This drop-off in downstream customers' confidence is precisely what is now happening, according to Wang Yung-ching, chairman of the massive Formosa group, the core businesses of which revolve around basic materials such as plastics and rubber - and which is heavily invested in hard-hit southern China. Just a few weeks into the outbreak in Taiwan, Wang said that he expects "a severe blow" to his companies in terms of weakened orders from overseas clients who are fearful that the spread of the disease might impact Formosa's ability to fulfill the orders in a business environment that requires minimal inventory to remain competitive.

Furthermore, unlike the majority of foreign-invested firms operating in China, Taiwanese are not only focused on manufacturing for export, but also on internal Chinese demand. Exactly how bad Chinese consumption has or will be hit by SARS is a guessing game, as Beijing's official figures are widely disbelieved. Certainly, weakness is likely in the areas known to be hardest hit, most famously Beijing, but also Guangdong and Nanjing. Consumer demand in the Shanghai region, which Beijing claims has avoided SARS almost entirely, is also in question. But given that reported sales in China during the first quarter were generally in line with corporate expectations, it seems that the real impact of the outbreak has yet to be felt.

In Taiwan itself, the major impact of SARS has, not surprisingly, centered on the hospitality, travel and tourism industries. In large part, this is due to a dearth of business travel after foreign companies have postponed or canceled plans for employee travel to Taiwan and other SARS-affected nations as standard corporate policy. Meanwhile, the normal flood of tourists from Japan, by far Taiwan's main source of incoming tourism, failed to materialize during the recent weeklong series of Japanese holidays. Despite cut-rate deals on luxury hotels, occupancy rates in Taipei and elsewhere are at or near rock-bottom. Meanwhile, domestic tourism, which accounts for the bulk of the industry, has melted away as Taiwanese avoid public transit and air travel.

Taipei hoteliers could hardly have been cheered by the recent indefinite postponement of Computex, Taiwan's most important industry convention and the third largest IT show in the world after CeBIT in Hannover and Comdex in Las Vegas. Originally scheduled for early June as it is every year, the show's organizers postponed it, citing the unwillingness of registered exhibitors to attend. Computex has been put on indefinite hold, with organizers promising to hold the convention in autumn - if the SARS outbreak has been brought under control by then.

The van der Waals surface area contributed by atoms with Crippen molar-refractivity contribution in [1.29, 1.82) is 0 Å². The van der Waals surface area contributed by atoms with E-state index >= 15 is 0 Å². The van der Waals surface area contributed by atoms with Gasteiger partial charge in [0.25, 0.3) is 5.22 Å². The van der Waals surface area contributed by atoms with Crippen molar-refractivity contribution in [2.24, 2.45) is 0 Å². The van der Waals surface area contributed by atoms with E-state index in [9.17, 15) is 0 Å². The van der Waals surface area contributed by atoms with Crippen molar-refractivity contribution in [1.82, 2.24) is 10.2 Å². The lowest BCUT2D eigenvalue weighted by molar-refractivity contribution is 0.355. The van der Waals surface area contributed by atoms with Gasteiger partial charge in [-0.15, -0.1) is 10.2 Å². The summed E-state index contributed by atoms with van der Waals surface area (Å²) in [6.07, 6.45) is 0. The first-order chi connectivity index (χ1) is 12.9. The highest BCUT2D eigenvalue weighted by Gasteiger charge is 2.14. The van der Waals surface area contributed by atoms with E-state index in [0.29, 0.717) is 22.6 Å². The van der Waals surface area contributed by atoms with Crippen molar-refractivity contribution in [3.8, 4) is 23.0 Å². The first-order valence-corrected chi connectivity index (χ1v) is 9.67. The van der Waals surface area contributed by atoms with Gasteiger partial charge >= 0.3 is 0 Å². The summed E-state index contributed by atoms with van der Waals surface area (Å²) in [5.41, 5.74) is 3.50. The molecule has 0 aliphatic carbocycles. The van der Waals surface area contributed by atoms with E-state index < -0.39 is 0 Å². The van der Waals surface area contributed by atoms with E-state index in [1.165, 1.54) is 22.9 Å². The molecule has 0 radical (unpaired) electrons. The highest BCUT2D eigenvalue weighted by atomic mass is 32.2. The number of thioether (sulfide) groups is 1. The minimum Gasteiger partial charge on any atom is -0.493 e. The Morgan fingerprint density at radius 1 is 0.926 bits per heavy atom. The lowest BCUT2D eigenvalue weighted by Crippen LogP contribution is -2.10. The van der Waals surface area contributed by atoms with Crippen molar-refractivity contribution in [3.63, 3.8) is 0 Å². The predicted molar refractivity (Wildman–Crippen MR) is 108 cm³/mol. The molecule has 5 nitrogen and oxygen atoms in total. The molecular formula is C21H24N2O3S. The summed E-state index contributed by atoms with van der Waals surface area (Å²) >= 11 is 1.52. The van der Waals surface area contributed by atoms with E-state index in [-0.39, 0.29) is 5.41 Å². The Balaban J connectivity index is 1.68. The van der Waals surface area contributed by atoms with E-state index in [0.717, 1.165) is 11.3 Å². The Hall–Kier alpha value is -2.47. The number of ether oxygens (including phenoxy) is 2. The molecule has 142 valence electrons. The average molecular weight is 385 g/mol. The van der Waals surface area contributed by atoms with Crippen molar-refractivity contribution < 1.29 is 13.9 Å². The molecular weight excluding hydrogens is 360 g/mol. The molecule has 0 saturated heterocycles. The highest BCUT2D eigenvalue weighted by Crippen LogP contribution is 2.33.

Last week, business leaders began calling for what had heretofore been unthinkable - a nationwide quarantine of 10 days. Backed by the ROC (Republic of China - Taiwan's official name) Chamber of Commerce, one of the nation's most powerful business organizations, the quarantine would mandate the closure of all non-essential businesses and government agencies, in order to find people who have been infected with SARS and isolate them. The imposition of such a nationwide quarantine seems exceedingly unlikely, given that Taiwan authorities proved incapable of even quarantining Hoping Hospital effectively in April. Moreover, it does not enjoy extremely widespread support, and the Presidential Office on Friday canceled a scheduled discussion of the issue, thereby managing to sidestep it for now.

However, the fact that such a drastic policy is even being considered (estimated cost to the nation's IT industry: US$290 million) reflects the growing exasperation with the government's inability to rein in the disease. More ominously, it is an indicator of the potential economic risks that Taiwan faces from a long, drawn-out series of SARS outbreaks.

(Copyright 2003 Asia Times Online Ltd. All rights reserved. Please contact for information on our sales and syndication policies.)
May 20, 2003

SARS: Taiwan's WHO bid nothing to sneeze at (May 3, '03)

Taiwan ponders suspending links with China (May 17, '03)